Free use of a large vehicle is a substantial benefit for the average polygamist, who has a very large family to transport.
Not only did select district employees receive free vehicles, they also got free gas, insurance and maintenance, courtesy of their public employer.
Superintendent Barlow charged more than $2,700 in gas on school district accounts in 2002 for his Ford Excursion. He also got at least $1,385 in repairs on the Excursion that were paid by the district. But because of the lax recordkeeping, it is impossible to tell how often Barlow used the vehicle for personal use.
Travel and credit card records show that Barlow typically made several trips a week to St. George, Utah, where he frequently charged up to $50 on his district credit card for food. (Barlow seems to particularly love pie; he has unpaid credit card charges to Frontier Pies for more than $230 dating back to September 2001.)
District credit cards carry a $60,000 limit, and the school board has been aware that holders are using the cards for personal expenses since at least 1999. The practice has led to the ballooning, unpaid credit card balance that topped $23,000 in late 2002.
Arizona school districts are prohibited from carrying unpaid credit card balances and incurring interest charges, says Laura Miller, accounting services manager with the state auditor general.
"They would actually need to pay off the full balance every month so they are not incurring interest and finance charges," she says.
Records show that the district's Wells Fargo credit card balance has not been paid off since March 2001, resulting in $2,800 in finance charges through November 2002.
Part of this interest expense resulted from potentially illegal personal credit card charges amassed by board president Bistline, Superintendent Alvin Barlow, business manager Jessop, assistant business manager Oliver Barlow, high school principal Lawrence Steed, school counselor Steven Barlow and elementary school principal Kimball Barlow.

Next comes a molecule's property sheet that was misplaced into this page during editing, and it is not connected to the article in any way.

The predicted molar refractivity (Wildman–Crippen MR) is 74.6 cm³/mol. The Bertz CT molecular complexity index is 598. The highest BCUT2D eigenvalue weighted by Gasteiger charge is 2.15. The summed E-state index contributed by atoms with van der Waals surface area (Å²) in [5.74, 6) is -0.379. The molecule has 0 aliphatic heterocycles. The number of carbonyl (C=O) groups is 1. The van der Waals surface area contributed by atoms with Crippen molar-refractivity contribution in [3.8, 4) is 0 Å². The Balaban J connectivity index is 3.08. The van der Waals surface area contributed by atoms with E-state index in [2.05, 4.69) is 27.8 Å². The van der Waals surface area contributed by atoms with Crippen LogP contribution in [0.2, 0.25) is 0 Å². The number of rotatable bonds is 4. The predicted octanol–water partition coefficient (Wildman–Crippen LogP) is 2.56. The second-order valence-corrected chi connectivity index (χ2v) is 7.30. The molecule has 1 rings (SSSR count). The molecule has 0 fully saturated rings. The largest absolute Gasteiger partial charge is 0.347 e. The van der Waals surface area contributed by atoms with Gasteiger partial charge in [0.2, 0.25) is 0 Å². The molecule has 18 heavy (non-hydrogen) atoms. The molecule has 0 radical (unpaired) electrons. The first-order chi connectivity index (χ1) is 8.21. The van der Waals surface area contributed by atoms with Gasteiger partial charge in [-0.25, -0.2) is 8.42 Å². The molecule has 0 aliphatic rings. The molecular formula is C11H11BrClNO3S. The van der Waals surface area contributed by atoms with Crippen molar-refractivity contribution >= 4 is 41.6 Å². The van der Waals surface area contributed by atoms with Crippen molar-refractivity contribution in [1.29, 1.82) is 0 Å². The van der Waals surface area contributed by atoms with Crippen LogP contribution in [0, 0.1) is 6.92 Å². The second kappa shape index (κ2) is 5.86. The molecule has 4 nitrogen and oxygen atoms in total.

Stresses Miller of the Auditor General's Office, "Personal use of district credit cards would not be an item that is allowable."
Superintendent Barlow leads the way with more than $5,000 in unpaid personal credit card expenses from May 2001 through November 2002, district records show. He tallied most of the expenses on meals and hotels. Many of the personal expenses were incurred at the Mark Twain Restaurant, in Hildale -- the only sit-down, formal dining establishment in the Colorado City area.
District business meetings are routinely conducted at the local restaurant. Credit card records show several thousand dollars in charges since March 2001, which could be a violation of state spending laws.
"That type of expenditure is something that would be a possible gift of public money," Miller says.
Before the district had the Wells Fargo account, it issued American Express credit cards that were apparently used illegally by district officials.
For example, school board president Bistline, in January 1999, put $160 in charges for a personal vacation to Caliente Hot Springs, Nevada, on his district American Express card, district officials admit. Principal Lawrence Steed charged another $176 in personal expenses on his district American Express card at the same resort a month later.
Credit card records also show school district officials purchasing tens of thousands of dollars' worth of office supplies and computer and electronic equipment in the last two years. They routinely bought hundreds of dollars of items at retail stores on single shopping trips, despite agreements with Mohave County to purchase most school supplies in bulk at a discounted rate.
Though a detailed audit beyond the scope of the Arizona Public Records Law would be required to make such a determination, several teachers have expressed concern that district materials are ending up in the FLDS' private schools. School district storage rooms are adjacent to the Darger and Broadbent buildings, the former public schools that were later turned over to the Improvement Association to become private schools.
One teacher said in a taped interview that a colleague was teaching mathematics in one of the private schools while on the public payroll.
In addition, the teacher from the 2nd Ward said, "[that FLDS teacher] was using the district's supplies and copiers to get ready for his math class."
Ironically, the district employee and FLDS member refused to fill the lingering math teacher vacancy at the public high school.
"He absolutely refused to teach any of our students because of his religious decree not to," the 2nd Ward teacher says.
There is no doubt that district employees occasionally spend time during the work day at the private schools. Superintendent Barlow was seen one afternoon driving his district vehicle to the old junior high school building to chat with private school students and play basketball during district business hours.